Class 15A of the Australian Alternative Varieties Wine Show (AAVWS) covered 2010 and 2011 sangiovese. In much of the country, 2011 was not a good vintage for sangiovese, with fruit suffering under the disease pressures of cool and wet. But 2010 was a different story, many regions having a break from heatwave, drought, frost and other difficult conditions.
This was a small class of 14 entries. Some wines definitely needed more time to come up (like the 2010 Vigna Cantina), but my general impression of the class was poor. From what I saw under show conditions, the wines I would buy were:
- 2010 Chalk Hill sangiovese (McLaren Vale, stainless steel, then large-format old oak), which took a bronze from the judges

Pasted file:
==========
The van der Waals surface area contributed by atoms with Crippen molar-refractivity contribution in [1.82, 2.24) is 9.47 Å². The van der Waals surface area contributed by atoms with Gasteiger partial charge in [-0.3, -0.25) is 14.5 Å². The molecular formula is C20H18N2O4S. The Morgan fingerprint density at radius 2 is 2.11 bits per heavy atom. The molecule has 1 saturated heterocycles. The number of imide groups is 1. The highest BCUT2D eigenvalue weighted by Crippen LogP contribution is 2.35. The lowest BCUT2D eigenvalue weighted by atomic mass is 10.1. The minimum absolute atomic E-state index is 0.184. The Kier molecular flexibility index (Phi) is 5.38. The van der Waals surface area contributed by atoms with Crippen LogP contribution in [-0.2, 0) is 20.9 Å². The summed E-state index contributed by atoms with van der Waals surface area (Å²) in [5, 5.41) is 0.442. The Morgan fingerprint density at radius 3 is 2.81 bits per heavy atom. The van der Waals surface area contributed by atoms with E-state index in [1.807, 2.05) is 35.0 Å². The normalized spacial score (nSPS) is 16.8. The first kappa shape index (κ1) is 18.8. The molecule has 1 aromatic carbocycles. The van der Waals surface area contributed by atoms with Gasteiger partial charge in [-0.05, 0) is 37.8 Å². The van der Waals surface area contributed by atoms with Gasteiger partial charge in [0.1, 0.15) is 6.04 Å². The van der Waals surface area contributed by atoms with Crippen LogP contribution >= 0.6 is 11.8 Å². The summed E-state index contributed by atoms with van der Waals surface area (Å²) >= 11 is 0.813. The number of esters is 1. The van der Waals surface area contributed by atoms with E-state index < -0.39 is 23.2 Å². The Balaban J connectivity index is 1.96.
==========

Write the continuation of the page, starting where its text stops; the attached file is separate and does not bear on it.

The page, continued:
- 2010 Coriole sangiovese (McLaren Vale, strong showing, well worth a gold medal, which it received)
- 2010 Watershed Premium Wines 'Senses' sangiovese (Margaret River, the other gold medal awarded).
It is useful to look at the prices as well as the regions here. The Coriole has a $25 rrp but will often retail at about $20 a bottle if you look. The Chalk Hill is a $22 rrp. $25 for the Watershed. These wines can hit a good balance of quality and price point - something I still think is a fundamental problem with quite a bit of Australian sangiovese. Of the three, the Chalk Hill could afford to dial the 15.5% alcohol back, but did not really show distorting heat that much. The Watershed made me think I need to have a closer look at Italian varieties coming out of WA (the Juniper Estate Tempranillo extending that case into Spain).